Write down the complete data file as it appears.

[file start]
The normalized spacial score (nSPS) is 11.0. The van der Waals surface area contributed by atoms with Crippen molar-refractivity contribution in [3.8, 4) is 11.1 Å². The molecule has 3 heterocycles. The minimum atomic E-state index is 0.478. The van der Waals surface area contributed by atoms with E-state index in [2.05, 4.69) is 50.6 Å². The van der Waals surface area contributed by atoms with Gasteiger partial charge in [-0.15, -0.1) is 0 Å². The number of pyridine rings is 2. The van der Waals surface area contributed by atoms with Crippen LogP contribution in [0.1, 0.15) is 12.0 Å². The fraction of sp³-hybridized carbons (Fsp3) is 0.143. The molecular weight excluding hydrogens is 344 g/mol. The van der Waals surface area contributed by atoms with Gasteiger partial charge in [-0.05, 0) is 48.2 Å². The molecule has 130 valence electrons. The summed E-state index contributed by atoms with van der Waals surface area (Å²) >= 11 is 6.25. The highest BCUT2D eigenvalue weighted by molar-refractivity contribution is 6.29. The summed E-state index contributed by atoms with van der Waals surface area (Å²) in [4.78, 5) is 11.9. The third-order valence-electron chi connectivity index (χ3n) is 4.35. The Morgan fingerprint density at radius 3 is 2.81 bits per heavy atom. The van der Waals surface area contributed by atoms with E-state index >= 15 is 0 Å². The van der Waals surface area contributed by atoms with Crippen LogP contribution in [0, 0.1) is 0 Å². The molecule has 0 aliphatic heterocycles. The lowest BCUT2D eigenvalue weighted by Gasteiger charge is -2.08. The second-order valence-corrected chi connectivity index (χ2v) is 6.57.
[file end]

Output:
The normalized spacial score (nSPS) is 11.0. The van der Waals surface area contributed by atoms with Crippen molar-refractivity contribution in [3.8, 4) is 11.1 Å². The molecule has 3 heterocycles. The minimum atomic E-state index is 0.478. The van der Waals surface area contributed by atoms with E-state index in [2.05, 4.69) is 50.6 Å². The van der Waals surface area contributed by atoms with Gasteiger partial charge in [-0.15, -0.1) is 0 Å². The number of pyridine rings is 2. The van der Waals surface area contributed by atoms with Crippen LogP contribution in [0.1, 0.15) is 12.0 Å². The fraction of sp³-hybridized carbons (Fsp3) is 0.143. The molecular weight excluding hydrogens is 344 g/mol. The van der Waals surface area contributed by atoms with Gasteiger partial charge in [-0.05, 0) is 48.2 Å². The molecule has 130 valence electrons. The summed E-state index contributed by atoms with van der Waals surface area (Å²) >= 11 is 6.25. The highest BCUT2D eigenvalue weighted by molar-refractivity contribution is 6.29. The summed E-state index contributed by atoms with van der Waals surface area (Å²) in [4.78, 5) is 11.9. The third-order valence-electron chi connectivity index (χ3n) is 4.35. The Morgan fingerprint density at radius 3 is 2.81 bits per heavy atom. The van der Waals surface area contributed by atoms with E-state index >= 15 is 0 Å². The van der Waals surface area contributed by atoms with Crippen LogP contribution in [0, 0.1) is 0 Å². The molecule has 0 aliphatic heterocycles. The lowest BCUT2D eigenvalue weighted by Gasteiger charge is -2.08. The second-order valence-corrected chi connectivity index (χ2v) is 6.57.